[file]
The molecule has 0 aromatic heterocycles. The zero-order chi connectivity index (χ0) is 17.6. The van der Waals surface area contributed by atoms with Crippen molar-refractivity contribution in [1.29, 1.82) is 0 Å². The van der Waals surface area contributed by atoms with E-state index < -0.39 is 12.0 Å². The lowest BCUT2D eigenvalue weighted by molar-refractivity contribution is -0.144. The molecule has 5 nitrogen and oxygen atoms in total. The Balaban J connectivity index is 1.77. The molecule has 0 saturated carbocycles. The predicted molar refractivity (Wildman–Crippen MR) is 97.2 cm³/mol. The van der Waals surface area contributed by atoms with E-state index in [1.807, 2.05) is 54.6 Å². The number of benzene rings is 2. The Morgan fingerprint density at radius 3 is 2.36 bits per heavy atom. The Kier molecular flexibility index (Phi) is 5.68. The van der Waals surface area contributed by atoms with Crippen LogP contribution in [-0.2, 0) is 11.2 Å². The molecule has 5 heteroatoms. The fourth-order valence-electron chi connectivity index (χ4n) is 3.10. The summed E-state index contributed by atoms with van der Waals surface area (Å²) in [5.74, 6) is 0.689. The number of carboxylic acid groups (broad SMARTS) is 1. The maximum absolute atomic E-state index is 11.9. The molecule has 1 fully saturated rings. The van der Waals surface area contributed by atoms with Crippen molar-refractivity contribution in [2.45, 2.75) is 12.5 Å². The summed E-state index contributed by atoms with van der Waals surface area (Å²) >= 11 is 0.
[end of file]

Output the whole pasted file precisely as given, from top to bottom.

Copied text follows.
The molecule has 0 aromatic heterocycles. The zero-order chi connectivity index (χ0) is 17.6. The van der Waals surface area contributed by atoms with Crippen molar-refractivity contribution in [1.29, 1.82) is 0 Å². The van der Waals surface area contributed by atoms with E-state index < -0.39 is 12.0 Å². The lowest BCUT2D eigenvalue weighted by molar-refractivity contribution is -0.144. The molecule has 5 nitrogen and oxygen atoms in total. The Balaban J connectivity index is 1.77. The molecule has 0 saturated carbocycles. The predicted molar refractivity (Wildman–Crippen MR) is 97.2 cm³/mol. The van der Waals surface area contributed by atoms with E-state index in [1.807, 2.05) is 54.6 Å². The number of benzene rings is 2. The Morgan fingerprint density at radius 3 is 2.36 bits per heavy atom. The Kier molecular flexibility index (Phi) is 5.68. The van der Waals surface area contributed by atoms with Crippen LogP contribution in [-0.2, 0) is 11.2 Å². The molecule has 5 heteroatoms. The fourth-order valence-electron chi connectivity index (χ4n) is 3.10. The summed E-state index contributed by atoms with van der Waals surface area (Å²) in [5.74, 6) is 0.689. The number of carboxylic acid groups (broad SMARTS) is 1. The maximum absolute atomic E-state index is 11.9. The molecule has 1 fully saturated rings. The van der Waals surface area contributed by atoms with Crippen molar-refractivity contribution in [2.45, 2.75) is 12.5 Å². The summed E-state index contributed by atoms with van der Waals surface area (Å²) >= 11 is 0.